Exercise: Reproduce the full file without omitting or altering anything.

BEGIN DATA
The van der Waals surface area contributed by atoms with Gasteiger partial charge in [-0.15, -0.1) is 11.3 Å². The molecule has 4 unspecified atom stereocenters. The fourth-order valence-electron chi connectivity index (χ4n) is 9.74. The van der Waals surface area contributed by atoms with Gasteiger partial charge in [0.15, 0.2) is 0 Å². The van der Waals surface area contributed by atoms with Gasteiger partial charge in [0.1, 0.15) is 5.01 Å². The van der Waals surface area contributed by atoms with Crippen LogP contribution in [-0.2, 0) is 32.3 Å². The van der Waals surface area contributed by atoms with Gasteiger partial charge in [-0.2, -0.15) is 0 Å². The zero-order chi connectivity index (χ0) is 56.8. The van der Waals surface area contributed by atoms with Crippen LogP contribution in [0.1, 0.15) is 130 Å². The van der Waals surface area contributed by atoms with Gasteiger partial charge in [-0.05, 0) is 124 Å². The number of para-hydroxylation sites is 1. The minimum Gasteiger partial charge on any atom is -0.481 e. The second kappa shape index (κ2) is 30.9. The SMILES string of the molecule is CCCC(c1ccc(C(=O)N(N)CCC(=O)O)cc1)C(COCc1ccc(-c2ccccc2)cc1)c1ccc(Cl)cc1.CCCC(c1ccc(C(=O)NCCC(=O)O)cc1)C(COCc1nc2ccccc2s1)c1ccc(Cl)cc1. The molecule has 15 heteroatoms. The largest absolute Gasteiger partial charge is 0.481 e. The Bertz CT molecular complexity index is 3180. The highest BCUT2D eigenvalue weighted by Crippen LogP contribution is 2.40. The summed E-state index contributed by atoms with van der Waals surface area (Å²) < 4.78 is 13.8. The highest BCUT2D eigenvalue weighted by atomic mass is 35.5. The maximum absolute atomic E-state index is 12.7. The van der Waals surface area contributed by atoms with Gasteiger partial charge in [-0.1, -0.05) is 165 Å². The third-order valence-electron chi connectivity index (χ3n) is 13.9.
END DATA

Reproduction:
The van der Waals surface area contributed by atoms with Gasteiger partial charge in [-0.15, -0.1) is 11.3 Å². The molecule has 4 unspecified atom stereocenters. The fourth-order valence-electron chi connectivity index (χ4n) is 9.74. The van der Waals surface area contributed by atoms with Gasteiger partial charge in [0.15, 0.2) is 0 Å². The van der Waals surface area contributed by atoms with Gasteiger partial charge in [0.1, 0.15) is 5.01 Å². The van der Waals surface area contributed by atoms with Crippen LogP contribution in [-0.2, 0) is 32.3 Å². The van der Waals surface area contributed by atoms with Gasteiger partial charge in [-0.2, -0.15) is 0 Å². The zero-order chi connectivity index (χ0) is 56.8. The van der Waals surface area contributed by atoms with Crippen LogP contribution in [0.1, 0.15) is 130 Å². The van der Waals surface area contributed by atoms with Gasteiger partial charge in [-0.05, 0) is 124 Å². The number of para-hydroxylation sites is 1. The minimum Gasteiger partial charge on any atom is -0.481 e. The second kappa shape index (κ2) is 30.9. The SMILES string of the molecule is CCCC(c1ccc(C(=O)N(N)CCC(=O)O)cc1)C(COCc1ccc(-c2ccccc2)cc1)c1ccc(Cl)cc1.CCCC(c1ccc(C(=O)NCCC(=O)O)cc1)C(COCc1nc2ccccc2s1)c1ccc(Cl)cc1. The molecule has 15 heteroatoms. The largest absolute Gasteiger partial charge is 0.481 e. The Bertz CT molecular complexity index is 3180. The highest BCUT2D eigenvalue weighted by Crippen LogP contribution is 2.40. The summed E-state index contributed by atoms with van der Waals surface area (Å²) < 4.78 is 13.8. The highest BCUT2D eigenvalue weighted by atomic mass is 35.5. The maximum absolute atomic E-state index is 12.7. The van der Waals surface area contributed by atoms with Gasteiger partial charge in [-0.1, -0.05) is 165 Å². The third-order valence-electron chi connectivity index (χ3n) is 13.9.